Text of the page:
Vulnerable residents a concern in Hurricane Irma aftermath

The Hollywood Police Department has opened a criminal investigation into the deaths.

Workers at the facility said Hurricane Irma caused the air conditioning to fail Sunday and they struggled to keep residents cool with fans, cold towels and ice. Homebound seniors found help from charities, churches and authorities.

By then, the main air conditioning system had been down for 53 hours, and within four hours the first of eight residents had died. As of Saturday, 35 nursing homes and 225 assisted living facilities were still utilizing generators. Let’s be clear: This facility is located across the street from one of Florida’s largest hospitals, which never lost power and had fully operating facilities. Headquartered in Juno Beach, Florida, NextEra Energy’s principal subsidiaries are Florida Power & Light Company, which serves almost 5 million customer accounts in Florida and is one of the largest rate-regulated electric utilities in the United States, and NextEra Energy Resources, LLC, which, together with its affiliated entities, is the world’s largest generator of renewable energy from the wind and sun. “We’re supposed to be on a priority list, and it doesn’t come and it doesn’t come and, frankly, it’s very scary”.

“We took part in emergency management preparedness calls with local and state emergency officials, other nursing homes and health regulators”, he said. They don’t sweat as much and they are more likely to take medication that affects body temperature.

“At any point in time they could have evacuated anyone they thought was in danger”, she said Saturday. “We all have elderly people in facilities, and we all know we depend on those people in those facilities to care for a vulnerable elderly population”. What are you going to do?

“We need to make sure we’re doing everything we can to keep our seniors safe during this hard time”, he said.

Though the number of outages has dropped, some 2.3 million homes and businesses were without power Thursday afternoon across the state.

Schools in some areas made plans to welcome back students.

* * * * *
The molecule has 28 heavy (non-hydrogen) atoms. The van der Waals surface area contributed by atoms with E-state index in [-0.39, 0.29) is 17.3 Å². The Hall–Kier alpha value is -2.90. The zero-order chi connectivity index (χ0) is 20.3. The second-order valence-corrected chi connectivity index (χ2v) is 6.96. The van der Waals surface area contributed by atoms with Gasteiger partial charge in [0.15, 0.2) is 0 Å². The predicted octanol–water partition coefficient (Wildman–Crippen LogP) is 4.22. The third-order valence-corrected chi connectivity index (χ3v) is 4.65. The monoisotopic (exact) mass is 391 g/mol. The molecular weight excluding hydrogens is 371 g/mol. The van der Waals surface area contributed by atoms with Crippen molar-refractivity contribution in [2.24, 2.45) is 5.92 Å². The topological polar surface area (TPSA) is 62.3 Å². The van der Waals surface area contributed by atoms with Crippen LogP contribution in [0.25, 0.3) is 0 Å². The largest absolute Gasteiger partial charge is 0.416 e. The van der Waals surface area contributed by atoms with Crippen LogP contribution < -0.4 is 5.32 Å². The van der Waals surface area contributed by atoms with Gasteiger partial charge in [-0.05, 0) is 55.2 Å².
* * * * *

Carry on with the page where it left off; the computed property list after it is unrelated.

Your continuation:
Including the nursing home deaths, at least 26 people in Florida have died under Irma-related circumstances, and six more in SC and Georgia, many of them well after the storm passed. The death toll across the Caribbean stood at 38.

Most of the eight residents of the Rehabilitation Center at Hollywood Hills who died had been treated for respiratory distress, dehydration, and heat-related issues, officials said.

The ex-husband of 71-year-old victim Gail Nova said her devastated family believes the facility should lose its license. She said she last heard from her sister two days earlier and learned the air conditioning was not working. In nearby Broward County, 300,000 were without electricity.

Early Wednesday morning is when the residents of the facility started dying. Eight people died and 145 patients had to be moved out of the stifling-hot facility, many of them on stretchers or in wheelchairs.

Calls to the owner and other officials at the Hollywood home were not immediately returned, but the facility’s administrator, Jorge Carballo, said in a statement that it was “cooperating fully with relevant authorities to investigate the circumstances that led to this unfortunate and tragic outcome”.

Florida Gov. Rick Scott announced Thursday night that he directed the Agency for Health Care Administration to terminate the center as a provider for Medicaid, which provides health care for low-income individuals and families.

In response to Defede’s report, FPL released a statement that said the facility was supposed to have an operational generator.

State records showed problems with fire and safety standards, as well as more serious issues with generator maintenance and testing, according to February 2016 reports by Florida Agency for Health Care Administration inspectors.

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